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New York Increased Workers Compensation Benefits

08 Nov


Update Applicable to:  

All New York employers and multi-state businesses that have at least 1 employee in the State of New York.

What happened?

Governor Hochul signed legislation which increased the benefits for workers compensation under New York law.

What do employers need to do?

Employers should prepare to comply by the new standards and beware of the possible risks that these recent changes may imply. Employers should consult their trusted employment attorney for legal advice if necessary.

What are the details?

The new legislation increases the minimum benefits for workers compensation to better protect workers who are injured and cannot work. The minimum benefits for permanent or temporary partial disability will see a phased increase.

Per the legislation, the minimum benefits for a permanent or temporary partial disability will increase as follows:

  • 01/01/2024 — $275
  • 01/01/2025 — $325
  • 07/01/2026 — increased to one-fifth of the state average weekly wage.

The minimum benefit will rise from the current $150 rate to $275 for accidents or disablement from occupational disease claims occurring on or after January 1, 2024, followed by an uptick to $325 in 2025. Starting in 2026, it will culminate at one-fifth of the state’s average weekly wage, unless an employee’s wage is less than $250 per week, in which case employees will receive the full amount of their weekly wage.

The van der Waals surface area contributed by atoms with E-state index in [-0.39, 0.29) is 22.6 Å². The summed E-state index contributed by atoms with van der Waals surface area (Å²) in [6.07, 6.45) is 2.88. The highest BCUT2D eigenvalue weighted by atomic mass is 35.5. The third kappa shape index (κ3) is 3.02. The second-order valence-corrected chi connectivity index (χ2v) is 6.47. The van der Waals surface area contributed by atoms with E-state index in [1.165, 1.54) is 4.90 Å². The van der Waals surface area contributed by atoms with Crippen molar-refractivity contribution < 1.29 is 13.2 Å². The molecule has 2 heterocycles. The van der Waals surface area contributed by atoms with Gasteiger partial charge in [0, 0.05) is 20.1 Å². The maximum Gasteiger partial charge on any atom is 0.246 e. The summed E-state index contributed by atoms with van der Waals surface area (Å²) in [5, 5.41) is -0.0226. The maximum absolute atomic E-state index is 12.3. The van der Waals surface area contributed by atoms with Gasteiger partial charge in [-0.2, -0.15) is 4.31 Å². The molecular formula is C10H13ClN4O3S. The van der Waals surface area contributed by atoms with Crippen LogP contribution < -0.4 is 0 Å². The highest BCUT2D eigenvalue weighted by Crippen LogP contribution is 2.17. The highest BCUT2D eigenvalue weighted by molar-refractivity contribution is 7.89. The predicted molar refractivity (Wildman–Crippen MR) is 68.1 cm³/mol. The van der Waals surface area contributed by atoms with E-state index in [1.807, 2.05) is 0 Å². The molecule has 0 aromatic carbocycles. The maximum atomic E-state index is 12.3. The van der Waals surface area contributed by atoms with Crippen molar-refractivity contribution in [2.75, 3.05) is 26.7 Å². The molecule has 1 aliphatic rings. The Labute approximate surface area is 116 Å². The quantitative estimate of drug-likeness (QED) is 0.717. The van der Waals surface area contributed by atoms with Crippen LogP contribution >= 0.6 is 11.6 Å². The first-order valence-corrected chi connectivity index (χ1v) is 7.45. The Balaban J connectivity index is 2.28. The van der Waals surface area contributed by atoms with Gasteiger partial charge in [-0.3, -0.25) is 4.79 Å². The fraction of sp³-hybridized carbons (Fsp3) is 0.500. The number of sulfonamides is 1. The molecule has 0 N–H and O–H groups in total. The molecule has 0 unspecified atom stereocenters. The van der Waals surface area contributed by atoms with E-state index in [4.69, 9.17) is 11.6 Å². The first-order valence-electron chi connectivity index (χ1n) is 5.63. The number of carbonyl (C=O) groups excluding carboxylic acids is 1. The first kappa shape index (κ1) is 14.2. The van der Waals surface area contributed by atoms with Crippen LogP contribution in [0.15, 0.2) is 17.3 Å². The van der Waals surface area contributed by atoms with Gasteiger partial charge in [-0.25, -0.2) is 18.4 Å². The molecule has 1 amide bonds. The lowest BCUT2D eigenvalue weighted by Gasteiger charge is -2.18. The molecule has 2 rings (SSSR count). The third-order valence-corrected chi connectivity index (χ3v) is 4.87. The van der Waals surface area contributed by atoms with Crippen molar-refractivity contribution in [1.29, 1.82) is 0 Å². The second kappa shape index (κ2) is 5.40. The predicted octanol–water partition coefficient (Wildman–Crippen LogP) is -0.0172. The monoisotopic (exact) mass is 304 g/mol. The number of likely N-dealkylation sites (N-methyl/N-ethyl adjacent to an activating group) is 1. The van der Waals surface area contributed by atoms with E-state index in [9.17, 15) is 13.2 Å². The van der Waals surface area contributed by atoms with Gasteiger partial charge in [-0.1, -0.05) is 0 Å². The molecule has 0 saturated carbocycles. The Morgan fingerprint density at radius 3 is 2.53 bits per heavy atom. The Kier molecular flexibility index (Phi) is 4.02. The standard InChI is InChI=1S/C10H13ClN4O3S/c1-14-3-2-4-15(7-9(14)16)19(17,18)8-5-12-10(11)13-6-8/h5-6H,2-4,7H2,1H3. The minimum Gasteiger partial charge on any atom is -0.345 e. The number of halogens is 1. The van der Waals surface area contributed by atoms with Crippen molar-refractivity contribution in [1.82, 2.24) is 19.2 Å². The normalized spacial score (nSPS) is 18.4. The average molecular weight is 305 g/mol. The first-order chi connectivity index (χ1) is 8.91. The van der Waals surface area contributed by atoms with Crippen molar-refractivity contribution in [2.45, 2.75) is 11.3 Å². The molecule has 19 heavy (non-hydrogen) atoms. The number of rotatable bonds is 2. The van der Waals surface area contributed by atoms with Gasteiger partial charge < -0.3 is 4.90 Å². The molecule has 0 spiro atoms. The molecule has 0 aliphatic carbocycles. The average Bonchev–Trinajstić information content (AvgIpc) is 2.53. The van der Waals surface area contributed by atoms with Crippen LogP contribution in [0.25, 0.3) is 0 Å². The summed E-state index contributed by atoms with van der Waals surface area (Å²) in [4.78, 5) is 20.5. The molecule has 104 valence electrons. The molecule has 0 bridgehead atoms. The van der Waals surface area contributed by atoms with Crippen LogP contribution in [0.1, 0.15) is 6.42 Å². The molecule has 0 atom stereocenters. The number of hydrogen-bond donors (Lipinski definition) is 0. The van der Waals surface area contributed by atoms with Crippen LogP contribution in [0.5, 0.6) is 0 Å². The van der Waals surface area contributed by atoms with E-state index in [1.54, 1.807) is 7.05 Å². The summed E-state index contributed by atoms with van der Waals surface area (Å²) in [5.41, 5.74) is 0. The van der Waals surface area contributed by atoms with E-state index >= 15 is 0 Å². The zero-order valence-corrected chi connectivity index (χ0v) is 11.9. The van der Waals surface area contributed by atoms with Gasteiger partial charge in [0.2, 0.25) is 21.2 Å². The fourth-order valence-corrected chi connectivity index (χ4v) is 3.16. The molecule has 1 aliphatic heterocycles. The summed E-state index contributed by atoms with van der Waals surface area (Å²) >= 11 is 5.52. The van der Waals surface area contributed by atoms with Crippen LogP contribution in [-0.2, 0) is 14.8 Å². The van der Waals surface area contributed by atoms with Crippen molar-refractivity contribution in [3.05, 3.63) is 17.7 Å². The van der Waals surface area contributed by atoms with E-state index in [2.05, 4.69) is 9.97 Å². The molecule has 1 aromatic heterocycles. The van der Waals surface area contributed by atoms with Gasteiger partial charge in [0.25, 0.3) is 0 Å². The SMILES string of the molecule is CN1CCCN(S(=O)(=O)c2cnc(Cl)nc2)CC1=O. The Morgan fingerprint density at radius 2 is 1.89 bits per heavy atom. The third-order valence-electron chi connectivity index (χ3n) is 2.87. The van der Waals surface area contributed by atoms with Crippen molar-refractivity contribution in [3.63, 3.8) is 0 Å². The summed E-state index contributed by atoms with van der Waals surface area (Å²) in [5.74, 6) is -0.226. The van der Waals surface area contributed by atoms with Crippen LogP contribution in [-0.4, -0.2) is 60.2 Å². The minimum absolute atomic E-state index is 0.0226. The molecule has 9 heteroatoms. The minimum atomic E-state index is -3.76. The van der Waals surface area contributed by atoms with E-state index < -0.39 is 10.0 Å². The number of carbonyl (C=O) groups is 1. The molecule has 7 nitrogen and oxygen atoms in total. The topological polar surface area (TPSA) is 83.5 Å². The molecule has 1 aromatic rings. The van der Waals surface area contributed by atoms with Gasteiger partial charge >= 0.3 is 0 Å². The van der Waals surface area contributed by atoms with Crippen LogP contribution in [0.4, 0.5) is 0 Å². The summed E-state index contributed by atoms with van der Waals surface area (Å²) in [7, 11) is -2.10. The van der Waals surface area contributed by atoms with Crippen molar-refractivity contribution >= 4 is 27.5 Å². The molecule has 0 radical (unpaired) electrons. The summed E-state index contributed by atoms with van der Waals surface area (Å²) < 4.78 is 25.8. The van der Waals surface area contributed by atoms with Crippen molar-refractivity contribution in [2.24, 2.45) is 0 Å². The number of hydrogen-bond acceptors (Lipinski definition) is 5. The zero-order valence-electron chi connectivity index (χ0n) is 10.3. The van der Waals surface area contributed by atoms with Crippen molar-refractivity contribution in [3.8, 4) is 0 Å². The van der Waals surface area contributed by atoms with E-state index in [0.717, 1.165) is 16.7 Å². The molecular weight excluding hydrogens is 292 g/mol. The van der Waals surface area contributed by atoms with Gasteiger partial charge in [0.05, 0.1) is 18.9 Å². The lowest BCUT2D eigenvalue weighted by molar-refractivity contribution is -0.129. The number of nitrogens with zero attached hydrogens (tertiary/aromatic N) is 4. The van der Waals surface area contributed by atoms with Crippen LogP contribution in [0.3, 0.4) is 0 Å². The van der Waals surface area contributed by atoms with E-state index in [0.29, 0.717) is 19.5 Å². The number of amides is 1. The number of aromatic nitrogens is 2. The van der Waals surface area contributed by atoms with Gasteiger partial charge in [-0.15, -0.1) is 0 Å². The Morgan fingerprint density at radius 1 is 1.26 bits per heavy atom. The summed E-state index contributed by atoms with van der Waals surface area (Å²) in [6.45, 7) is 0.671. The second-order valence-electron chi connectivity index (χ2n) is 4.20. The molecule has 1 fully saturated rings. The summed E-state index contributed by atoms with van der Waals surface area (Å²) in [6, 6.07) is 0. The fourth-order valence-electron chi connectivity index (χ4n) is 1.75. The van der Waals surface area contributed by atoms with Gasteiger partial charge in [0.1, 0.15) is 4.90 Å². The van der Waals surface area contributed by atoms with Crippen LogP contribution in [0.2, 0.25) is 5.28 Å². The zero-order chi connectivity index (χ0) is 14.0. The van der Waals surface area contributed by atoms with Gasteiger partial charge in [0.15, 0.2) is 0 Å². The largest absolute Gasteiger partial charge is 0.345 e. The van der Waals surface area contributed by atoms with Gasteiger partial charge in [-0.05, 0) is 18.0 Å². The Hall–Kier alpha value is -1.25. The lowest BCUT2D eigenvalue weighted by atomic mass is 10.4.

This will significantly impact the worker’s compensation system, predominantly funded by employers.

For more information, please see the links below:

Law Firm Articles: Article 1, Article 2, Article 3

Need help understanding how changes to employment laws will affect your business?

Learn more about how Vensure's New York PEO services can help you navigate complex employment laws and keep your business compliant.

This communication is intended solely for the purpose of conveying information. The present post might incorporate hyperlinks directing readers to websites managed by third-party entities. The inclusion of any links within this communication is meant to serve as points of reference and could encompass opinion articles from various law firms, articles from HR associations, official websites, news releases, and documents of government agencies, and other relevant third-party sources. Vensure has no authority over these external websites and bears no responsibility for their content. Furthermore, Vensure does not endorse the materials present on these websites. The contents of this communication should not be interpreted as legal advice or as a legal standpoint concerning specific facts or scenarios. Nor should it be deemed an exhaustive compilation of facts potentially pertinent to federal, state, or local laws. It is strongly advised that employers solicit legal guidance from an employment attorney when undertaking actions in response to any legal updates provided. This is due to the possibility of future alterations occurring in federal, state, and local laws, regulations, as well as the directives and guidelines issued by governing agencies. These changes may transpire at any given time, potentially rendering certain portions of the content within this update void or inaccurate.

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